NEW YORK -- A day in the life of Bobby Valentine is always highly entertaining. The Red Sox manager stepped away from the head table after his pregame media conference at Yankee Stadium on Saturday and sarcastically said to no one in particular: "Can I get the tape of that?" Valentine had just voluntarily admitted that he had overstepped Red Sox management by playing Carl Crawford too many days in a row despite a damaged left elbow that will soon need Tommy John surgery. "Oh boy, why did I do this?" Valentine said when asked to clarify his own comments. "They told me before that game that he wasn't playing and I kind of did the old veto power: 'Who says he's not playing?' And I played him."
When he was thanked for his honesty, Valentine countered: "No, really, it's wonderful to relive those moments." Valentine had played Crawford six games in a row upon his return from missing the first half of the season. This after Valentine had been told by the Boston medical staff to play Crawford in only four games consecutively. That's why Crawford was out of the lineup on Saturday as the Red Sox won a see-saw game against the Yankees, 8-6, with two runs in the ninth. Asked if he wasn't particularly wild about the edict, Valentine hummed a little ditty. "I'm wild ... I'm not wild. Da da da. I'd like to have Carl every day," Valentine said. "I'd like to have all my good players every day, but I understand the situation better now than I did then." Earlier, former Red Sox manager Terry Francona held court in the Boston clubhouse seated on a stool in a locker while about a half dozen of his former players pulled up seats around him and the room chocked full with members of the media. Francona is now an ESPN analyst in town to do Sunday night's broadcast. Francona and the Red Sox parted ways last year after they were eliminated from the playoffs when the Rays won and they lost on the final day of the regular season. The team under Valentine this year has continued in a lateral spiral. Valentine was ensconced in his office with the door closed as this transpired. When he was advised later of Francona's presence, he wasn't particularly happy about it. "We've got drama," Valentine said afterward. "We've got pregame drama, we've got in-game drama, and we've got postgame drama. Man, we've got drama." Valentine has been in the eye of the storm all season, his first managing in the Major Leagues since a seven-year tenure with the Mets ended in 2002. What better place for a day of frivolity like this to occur than back on the New York stage? Valentine was well aware when he showed up for Spring Training this past February in Fort Myers, Fla., that the Red Sox were replete with problems. "Then they got worse," Valentine said in a pregame interview, "much worse." Still, he's trying to keep his optimism intact. He noted that after the games on this date a year ago, the Rays were 10 1/2 games behind the first-place Red Sox in the American League East and came roaring back. Of course, the Red Sox helped by playing 7-19 ball in September. That's exactly where the Red Sox stand behind the Yankees right now -- 10 1/2 games back. "And who made the playoffs?" Valentine said. "I had a team across town [in 2000] that won 40 of its last 60 [actually 64] and went to the World Series. So it can happen. I'll take that." Whether it can happen this year, with this Red Sox team is wide open to question, even with an extra Wild Card berth in both leagues. The entire Crawford kerfuffle began innocently enough when Valentine was simply asked why the lefty swinger wasn't in the lineup despite his first homer of the season on Friday night and a .319 lifetime batting average against left-hander CC Sabathia, the Yanks starter on Saturday. "Why isn't he playing?" Valentine said rhetorically. "He's on a four-day program. I figured it was better for him to play four of the next days than play this game and three after this, considering they're all left-handers after today." "His numbers against CC, Yankee Stadium, short right-field fence -- tough decision," Valentine added. "That's why I get paid the big bucks." Later, when it was noted that Valentine had already played Crawford six days in a row from July 16-21, he came clean. "Yeah, he did," Valentine said. Were the new rules something that had just been sprung on him? "I did a manager no-no thing, you know," he admitted. "I went against what I was told to do. Never to be done again." Crawford wasn't happy, either, when told Saturday about the restrictions. But that's just par for the course around Red Sox Nation these days. Valentine said he had his own private discussion with Crawford about the matter. "He always wants to play," Valentine said in his postgame session. "I love that. I always want all my players to want to play. We're just trying to do what's best for Carl and the team. It's not a thing for the season. It's something we're going to progress up and out of to make sure we don't get him too deep into a situation." With that, the big day with Bobby V ended. One can only imagine what Sunday may bring.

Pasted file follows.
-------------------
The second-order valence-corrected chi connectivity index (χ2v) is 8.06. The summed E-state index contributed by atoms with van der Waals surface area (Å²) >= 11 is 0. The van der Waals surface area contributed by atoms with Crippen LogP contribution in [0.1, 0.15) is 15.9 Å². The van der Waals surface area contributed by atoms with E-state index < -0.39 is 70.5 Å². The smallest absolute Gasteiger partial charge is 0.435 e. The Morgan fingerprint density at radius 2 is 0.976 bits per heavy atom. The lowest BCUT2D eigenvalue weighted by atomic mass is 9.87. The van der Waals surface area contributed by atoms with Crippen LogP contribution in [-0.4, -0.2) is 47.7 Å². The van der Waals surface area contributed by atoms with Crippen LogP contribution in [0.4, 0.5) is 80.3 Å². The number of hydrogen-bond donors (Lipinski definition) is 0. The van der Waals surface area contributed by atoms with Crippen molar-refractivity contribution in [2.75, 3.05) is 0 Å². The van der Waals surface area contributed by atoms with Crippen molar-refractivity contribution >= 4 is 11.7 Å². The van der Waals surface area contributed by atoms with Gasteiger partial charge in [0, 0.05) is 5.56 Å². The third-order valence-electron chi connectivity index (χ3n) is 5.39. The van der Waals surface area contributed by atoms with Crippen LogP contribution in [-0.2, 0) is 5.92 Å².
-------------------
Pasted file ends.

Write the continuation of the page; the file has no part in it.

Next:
Barry M. Bloom is national reporter for MLB.com and writes an MLBlog, Boomskie on Baseball. Follow @boomskie on Twitter. This story was not subject to the approval of Major League Baseball or its clubs.